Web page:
Since the release of Ethereum in 2015, smart contracts have been used as a decentralised way for two parties to automate deals and agreements.
Using smart contracts rather than having traditional brokers, lawyers or intermediary third parties has many benefits, but since it’s still a relatively recent technology, many people are still unaware of their existence, let alone their benefits.
What are Smart Contracts?
A smart contract is an agreement that has its terms and conditions written in code, with no need for a third party intermediary. Once certain conditions have been met, the contract is executed. This decentralised, self executing contract exists on a blockchain.
They are also used to build dApps (Decentralised Apps) and tokens. Through the use of these dApps and tokens, smart contracts are helping to transform and decentralise the finance industry. For example they can facilitate an exchange between two parties (like the Decentralised Exchange Uniswap does) without requiring a broker.
Benefits of trading with Smart Contracts
Smart contracts have proven themselves invaluable in the push to make finances more decentralised. Some of the benefits that they bring include the fact that they are:
- Secure – since contracts are stored on the blockchain, it’s virtually impossible for them to be altered after a transaction has occured.
- Traceable – a copy of all contracts are stored on each node of a blockchain network.
- Anonymous – users don’t have to give up any personal information.
- Irreversible – once on the blockchain, contracts generally can’t be changed or cancelled.
- Accessible – anyone with an internet connection can interact with them.
Layer 1 and Layer 2
A blockchain has different potential functionality and processing speeds, depending on whether it’s a layer 1 or layer 2 blockchain. This will affect what smart contracts it can support.
Layer 1 is the main blockchain architecture. This is the base underlying blockchain.
Layer 1 blockchains are quite often slow and inefficient, mainly due to prioritising security over speed. As a result, processing times and costs have increased as the use cases of these blockchains have grown.
Layer 2 are built on top of the base architecture of Layer 1. The purpose of these secondary blockchains is to improve the efficiency and scalability issues faced by Layer 1.
Layer 2 transactions are periodically verified by the Layer 1 blockchain. To compare their efficiency, every Layer 1 authentication approves up to hundreds of thousands of Layer 2 transactions.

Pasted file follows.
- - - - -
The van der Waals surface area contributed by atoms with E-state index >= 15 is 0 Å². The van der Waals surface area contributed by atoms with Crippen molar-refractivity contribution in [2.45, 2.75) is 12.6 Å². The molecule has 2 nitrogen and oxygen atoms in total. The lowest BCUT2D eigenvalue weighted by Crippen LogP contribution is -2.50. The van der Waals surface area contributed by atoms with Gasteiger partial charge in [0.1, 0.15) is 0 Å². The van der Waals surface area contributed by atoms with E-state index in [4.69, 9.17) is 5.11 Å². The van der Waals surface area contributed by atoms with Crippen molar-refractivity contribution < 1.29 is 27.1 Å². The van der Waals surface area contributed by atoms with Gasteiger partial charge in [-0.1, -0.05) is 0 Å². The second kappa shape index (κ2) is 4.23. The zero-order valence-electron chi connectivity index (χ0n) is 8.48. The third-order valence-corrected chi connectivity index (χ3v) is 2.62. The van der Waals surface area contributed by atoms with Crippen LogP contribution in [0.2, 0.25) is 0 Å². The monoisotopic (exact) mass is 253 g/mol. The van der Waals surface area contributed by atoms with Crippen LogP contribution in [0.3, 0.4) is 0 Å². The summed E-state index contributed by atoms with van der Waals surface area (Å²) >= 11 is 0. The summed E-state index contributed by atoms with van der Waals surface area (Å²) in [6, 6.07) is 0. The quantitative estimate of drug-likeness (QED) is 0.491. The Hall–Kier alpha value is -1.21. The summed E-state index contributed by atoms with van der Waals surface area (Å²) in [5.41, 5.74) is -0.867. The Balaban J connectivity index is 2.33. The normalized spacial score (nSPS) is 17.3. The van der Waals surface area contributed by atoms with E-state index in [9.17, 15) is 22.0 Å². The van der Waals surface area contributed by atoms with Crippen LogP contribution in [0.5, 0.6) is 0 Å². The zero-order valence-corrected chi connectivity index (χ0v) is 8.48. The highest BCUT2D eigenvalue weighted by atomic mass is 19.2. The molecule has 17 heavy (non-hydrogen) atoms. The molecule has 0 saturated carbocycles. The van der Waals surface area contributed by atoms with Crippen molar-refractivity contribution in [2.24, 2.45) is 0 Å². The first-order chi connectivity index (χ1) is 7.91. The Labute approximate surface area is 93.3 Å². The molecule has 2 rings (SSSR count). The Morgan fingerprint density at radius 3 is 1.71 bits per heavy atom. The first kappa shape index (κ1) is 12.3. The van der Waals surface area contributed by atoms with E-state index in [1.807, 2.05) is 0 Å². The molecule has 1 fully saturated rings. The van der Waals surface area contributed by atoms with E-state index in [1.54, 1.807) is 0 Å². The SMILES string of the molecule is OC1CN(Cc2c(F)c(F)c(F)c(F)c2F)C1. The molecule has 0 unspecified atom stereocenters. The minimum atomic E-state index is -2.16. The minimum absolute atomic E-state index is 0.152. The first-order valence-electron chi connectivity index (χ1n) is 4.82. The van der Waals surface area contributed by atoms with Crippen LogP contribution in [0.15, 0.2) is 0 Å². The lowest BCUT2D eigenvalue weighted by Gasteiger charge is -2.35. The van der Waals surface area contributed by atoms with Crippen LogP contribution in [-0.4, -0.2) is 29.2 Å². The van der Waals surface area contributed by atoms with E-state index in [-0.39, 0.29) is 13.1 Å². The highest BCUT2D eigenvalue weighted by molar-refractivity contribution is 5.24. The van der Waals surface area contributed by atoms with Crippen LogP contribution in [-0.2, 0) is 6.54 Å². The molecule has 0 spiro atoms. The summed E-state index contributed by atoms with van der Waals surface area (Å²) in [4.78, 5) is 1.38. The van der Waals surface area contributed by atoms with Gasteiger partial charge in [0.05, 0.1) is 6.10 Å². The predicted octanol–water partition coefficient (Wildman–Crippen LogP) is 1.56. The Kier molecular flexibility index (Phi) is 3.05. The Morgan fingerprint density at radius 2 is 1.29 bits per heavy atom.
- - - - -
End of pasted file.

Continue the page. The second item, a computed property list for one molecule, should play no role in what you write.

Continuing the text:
Smart Contracts and NFTs
Smart contracts can be used with NFTs in a variety of ways. While there are several ways that they can be combined, there are two primary methods:
- By embedding a smart contract into an NFT, you can call certain assets within the NFT. For example, two parties could agree on conditions that would allow the user to access a game or song within that NFT.
- Conversely, NFTs can be embedded within a smart contract. This would mean that NFTs were transferred once the contract terms and conditions had been met.
Through these methods, there are many possible applications. While many are still in their early days of exploration and testing, some have already been established as both practical and useful:
- Digital Identity – using smart contracts to provide digital identity can help solve a global issue, since many people don’t own physical ID. It also removes the need to trust 3rd parties with your ID and personal details.
- International payments – removes and legal or financial barriers of trading with people abroad.
- Insurance – with access to the relevant information, smart contracts can be used to facilitate policies.
- Loans – parties can be easily connected with no need for an intermediary, resulting in an effortless and transparent loan.
As we’ve seen, Smart Contracts have many applications in DeFi, and offer many benefits. By removing any intermediaries through the use of blockchain, Smart Contracts are often considered as the foundational basis of DeFi.
Disclaimer: Nothing within this article should be misconstrued as financial advice. The financial techniques described herein are for educational purposes only. Any financial positions you take on the market are at your own risk and own reward. If you need financial advice or further advice in general, it is recommended that you identify a relevantly qualified individual in your Jurisdiction who can advise you accordingly.